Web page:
Hobbies and Leisure Activities Help My Sister Manage Parkinson’s Disease
My sister Bev, who has stage 3 Parkinson’s disease (PD), loves to bake. Although she has moderate cognitive issues, baking and gardening are things she can still do well. Despite her Parkinson’s, these hobbies help her to focus and concentrate.
Bev says that concentrating deeply on a task helps her to think more clearly and avoid drifting thoughts. Sometimes, it even helps to ease her shaking and balance issues. I witnessed this once when she decided to make banana bread during a visit. It was clear to me that keeping her mind on the recipe was both therapeutic and fun for her. I knew not to interrupt, or I would’ve been in trouble!
That made me wonder if hobbies, crafts, and other leisure activities might help people with PD or other chronic diseases to better control their symptoms, including depression and anxiety.
Research seems to support the idea that leisure activities, such as hobbies and volunteering, among others, have health benefits. In a recent column, I mentioned how Bev manages her PD by spending time in nature, planting flowers, and repotting plants. Bev says that planting flowers helps her hand coordination and concentration.
According to the Parkinson’s Foundation, “It is important for people with Parkinson’s disease and their care partners to stay active through physical, mental and social stimulation and to engage in activities that promote relaxation.”
Suggestions for leisure activities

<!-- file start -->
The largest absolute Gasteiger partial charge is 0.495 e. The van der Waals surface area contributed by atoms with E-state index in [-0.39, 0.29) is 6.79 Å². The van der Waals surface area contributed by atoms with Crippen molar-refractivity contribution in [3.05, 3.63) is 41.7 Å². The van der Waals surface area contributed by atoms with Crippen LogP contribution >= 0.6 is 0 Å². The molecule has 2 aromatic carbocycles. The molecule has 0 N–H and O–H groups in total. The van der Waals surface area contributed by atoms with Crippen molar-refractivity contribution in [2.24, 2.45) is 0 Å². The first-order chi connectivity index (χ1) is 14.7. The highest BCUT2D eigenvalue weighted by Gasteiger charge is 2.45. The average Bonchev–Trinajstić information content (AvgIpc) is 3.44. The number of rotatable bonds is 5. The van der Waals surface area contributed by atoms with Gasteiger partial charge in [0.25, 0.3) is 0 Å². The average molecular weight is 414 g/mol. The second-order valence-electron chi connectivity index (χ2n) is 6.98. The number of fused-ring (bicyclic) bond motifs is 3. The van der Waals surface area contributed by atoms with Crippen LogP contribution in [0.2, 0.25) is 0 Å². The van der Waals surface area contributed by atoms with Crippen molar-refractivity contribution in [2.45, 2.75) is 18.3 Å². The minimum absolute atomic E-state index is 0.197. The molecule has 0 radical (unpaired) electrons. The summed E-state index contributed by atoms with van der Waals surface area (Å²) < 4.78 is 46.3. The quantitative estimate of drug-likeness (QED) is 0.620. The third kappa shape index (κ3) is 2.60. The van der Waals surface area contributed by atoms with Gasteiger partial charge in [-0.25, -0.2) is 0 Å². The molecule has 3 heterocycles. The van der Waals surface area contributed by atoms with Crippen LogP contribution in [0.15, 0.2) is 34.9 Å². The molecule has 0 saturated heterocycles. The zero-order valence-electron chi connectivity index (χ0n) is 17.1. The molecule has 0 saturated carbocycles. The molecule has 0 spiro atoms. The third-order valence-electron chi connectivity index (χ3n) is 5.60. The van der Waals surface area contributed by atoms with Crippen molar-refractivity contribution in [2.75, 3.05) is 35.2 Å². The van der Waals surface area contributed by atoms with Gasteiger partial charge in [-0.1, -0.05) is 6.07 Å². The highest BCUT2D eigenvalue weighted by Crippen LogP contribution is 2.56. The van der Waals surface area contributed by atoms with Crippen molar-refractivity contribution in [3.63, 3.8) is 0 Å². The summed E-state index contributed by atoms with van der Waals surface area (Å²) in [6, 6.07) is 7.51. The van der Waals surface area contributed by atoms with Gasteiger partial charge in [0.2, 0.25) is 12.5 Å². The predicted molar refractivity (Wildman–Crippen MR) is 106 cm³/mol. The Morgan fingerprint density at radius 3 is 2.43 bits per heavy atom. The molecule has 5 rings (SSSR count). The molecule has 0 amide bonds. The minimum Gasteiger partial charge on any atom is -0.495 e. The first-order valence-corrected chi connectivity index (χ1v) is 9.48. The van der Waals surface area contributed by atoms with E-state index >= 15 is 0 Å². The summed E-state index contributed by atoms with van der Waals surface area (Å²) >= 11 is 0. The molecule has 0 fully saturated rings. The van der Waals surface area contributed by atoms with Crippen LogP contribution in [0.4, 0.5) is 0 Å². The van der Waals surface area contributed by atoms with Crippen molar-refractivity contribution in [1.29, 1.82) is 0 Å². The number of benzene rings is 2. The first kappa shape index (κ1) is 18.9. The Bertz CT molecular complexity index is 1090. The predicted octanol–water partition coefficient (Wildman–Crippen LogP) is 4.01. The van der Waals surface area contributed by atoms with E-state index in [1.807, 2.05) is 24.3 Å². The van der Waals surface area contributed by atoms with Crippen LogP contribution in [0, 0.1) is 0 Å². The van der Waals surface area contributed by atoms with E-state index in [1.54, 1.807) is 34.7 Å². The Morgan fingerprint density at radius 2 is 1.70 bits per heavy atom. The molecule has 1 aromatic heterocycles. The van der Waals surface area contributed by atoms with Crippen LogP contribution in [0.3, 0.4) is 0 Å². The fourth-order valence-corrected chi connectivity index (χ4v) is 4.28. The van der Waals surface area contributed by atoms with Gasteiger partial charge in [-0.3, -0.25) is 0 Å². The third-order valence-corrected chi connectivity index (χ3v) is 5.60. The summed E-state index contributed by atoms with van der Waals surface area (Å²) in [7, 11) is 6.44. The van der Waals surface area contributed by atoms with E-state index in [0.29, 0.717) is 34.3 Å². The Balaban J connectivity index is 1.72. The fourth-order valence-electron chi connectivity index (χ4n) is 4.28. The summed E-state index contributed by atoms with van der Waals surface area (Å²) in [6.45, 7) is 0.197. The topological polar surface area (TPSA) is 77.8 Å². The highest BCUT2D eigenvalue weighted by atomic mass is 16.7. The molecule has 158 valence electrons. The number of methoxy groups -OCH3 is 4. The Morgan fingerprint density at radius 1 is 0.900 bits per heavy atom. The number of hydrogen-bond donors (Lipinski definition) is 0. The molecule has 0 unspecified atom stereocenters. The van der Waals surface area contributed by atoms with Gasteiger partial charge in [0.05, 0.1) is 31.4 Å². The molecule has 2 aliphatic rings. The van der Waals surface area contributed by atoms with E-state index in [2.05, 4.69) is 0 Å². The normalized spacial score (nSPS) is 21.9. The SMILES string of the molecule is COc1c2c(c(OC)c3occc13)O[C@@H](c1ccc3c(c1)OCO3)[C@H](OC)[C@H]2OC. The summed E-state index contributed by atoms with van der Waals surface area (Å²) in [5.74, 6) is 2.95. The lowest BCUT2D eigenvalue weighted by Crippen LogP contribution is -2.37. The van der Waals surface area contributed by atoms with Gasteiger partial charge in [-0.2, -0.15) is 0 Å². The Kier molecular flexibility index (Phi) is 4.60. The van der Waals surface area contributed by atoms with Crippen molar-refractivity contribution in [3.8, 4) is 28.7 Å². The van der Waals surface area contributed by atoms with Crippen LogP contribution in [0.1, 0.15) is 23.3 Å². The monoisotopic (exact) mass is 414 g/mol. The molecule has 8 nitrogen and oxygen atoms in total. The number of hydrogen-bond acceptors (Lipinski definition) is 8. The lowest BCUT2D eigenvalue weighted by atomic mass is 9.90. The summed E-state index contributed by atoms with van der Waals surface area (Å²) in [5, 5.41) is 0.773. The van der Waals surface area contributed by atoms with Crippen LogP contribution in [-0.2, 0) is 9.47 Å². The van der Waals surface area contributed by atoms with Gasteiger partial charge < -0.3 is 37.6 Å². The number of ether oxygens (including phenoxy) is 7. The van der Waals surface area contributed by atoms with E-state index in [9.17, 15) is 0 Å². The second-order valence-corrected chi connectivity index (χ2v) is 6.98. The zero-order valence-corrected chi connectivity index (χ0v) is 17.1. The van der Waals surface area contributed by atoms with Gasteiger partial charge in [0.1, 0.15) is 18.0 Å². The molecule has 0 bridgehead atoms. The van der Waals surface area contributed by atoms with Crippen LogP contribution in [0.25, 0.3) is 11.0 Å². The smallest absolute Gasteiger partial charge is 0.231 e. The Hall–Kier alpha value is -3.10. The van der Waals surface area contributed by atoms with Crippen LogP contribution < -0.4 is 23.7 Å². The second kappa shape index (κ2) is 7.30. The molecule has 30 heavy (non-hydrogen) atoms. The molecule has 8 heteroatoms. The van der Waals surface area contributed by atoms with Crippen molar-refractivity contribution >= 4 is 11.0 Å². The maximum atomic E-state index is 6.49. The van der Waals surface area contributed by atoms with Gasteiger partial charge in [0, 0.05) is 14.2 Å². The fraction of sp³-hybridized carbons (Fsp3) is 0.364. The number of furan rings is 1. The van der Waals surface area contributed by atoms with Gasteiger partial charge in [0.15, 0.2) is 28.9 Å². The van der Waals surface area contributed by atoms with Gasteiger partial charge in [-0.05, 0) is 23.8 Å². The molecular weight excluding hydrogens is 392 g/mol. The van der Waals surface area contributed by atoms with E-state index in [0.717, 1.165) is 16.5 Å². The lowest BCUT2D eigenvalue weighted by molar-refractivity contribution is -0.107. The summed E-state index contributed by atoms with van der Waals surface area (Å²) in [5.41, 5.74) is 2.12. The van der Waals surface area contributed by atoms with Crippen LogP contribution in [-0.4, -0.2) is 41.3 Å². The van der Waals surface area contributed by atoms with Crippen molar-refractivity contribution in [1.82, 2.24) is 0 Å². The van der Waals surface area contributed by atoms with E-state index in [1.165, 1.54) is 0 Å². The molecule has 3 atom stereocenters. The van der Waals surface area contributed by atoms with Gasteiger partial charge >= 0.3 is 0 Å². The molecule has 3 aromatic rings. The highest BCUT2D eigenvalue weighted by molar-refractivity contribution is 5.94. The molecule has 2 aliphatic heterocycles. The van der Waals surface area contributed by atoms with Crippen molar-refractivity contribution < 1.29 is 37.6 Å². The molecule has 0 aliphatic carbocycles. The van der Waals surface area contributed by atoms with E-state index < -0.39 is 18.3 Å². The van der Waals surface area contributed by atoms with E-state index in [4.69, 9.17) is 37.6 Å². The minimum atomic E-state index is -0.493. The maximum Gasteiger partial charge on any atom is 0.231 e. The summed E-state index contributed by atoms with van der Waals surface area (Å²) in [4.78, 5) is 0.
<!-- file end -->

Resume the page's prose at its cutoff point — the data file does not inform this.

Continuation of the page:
According to my research and observations, the following activities are some of the things people with PD have found helpful:
- Playing cards: Card games can help people with PD revive their brain function through problem-solving.
- Painting and art therapy: By holding a paintbrush and making small brush strokes, a person with PD can use painting to strengthen fine motor skills.
- Dance: Dance classes can help to improve motor skills and cognitive abilities, and can foster personal artistic expression. According to Dance for PD, a program that offers specialized dance classes for people with PD and their care partners around the world, dance can help to improve gait and balance issues, and also decrease feelings of isolation through social interaction.
- Singing: Bev loves to sing along to songs by Neil Diamond and Johnny Mathis. Singing not only helps with breath strength and speaking volume, it also uplifts her mood. The impact of singing on PD was discussed by a cleverly titled study — “ParkinSong: A Controlled Trial of Singing-Based Therapy for Parkinson’s Disease” — published in Neurorehabilitation and Neural Repair in 2019. According to the study, those with PD who participated showed “significant improvements in vocal intensity …, maximum expiratory pressure …, and voice-related quality of life … in comparison to controls.”
So, it seems that leisure time is good for our health and our souls. Make time for hobbies, such as going for walks in nature, journaling, or whichever activity helps you to best manage your physical and emotional well-being.
“If you are losing your leisure, look out! — It may be you are losing your soul.” ― Virginia Woolf
Note: Parkinson’s News Today is strictly a news and information website about the disease. It does not provide medical advice, diagnosis or treatment. This content is not intended to be a substitute for professional medical advice, diagnosis, or treatment. Always seek the advice of your physician or another qualified health provider with any questions you may have regarding a medical condition. Never disregard professional medical advice or delay in seeking it because of something you have read on this website. The opinions expressed in this column are not those of Parkinson’s News Today or its parent company, BioNews, and are intended to spark discussion about issues pertaining to Parkinson’s disease.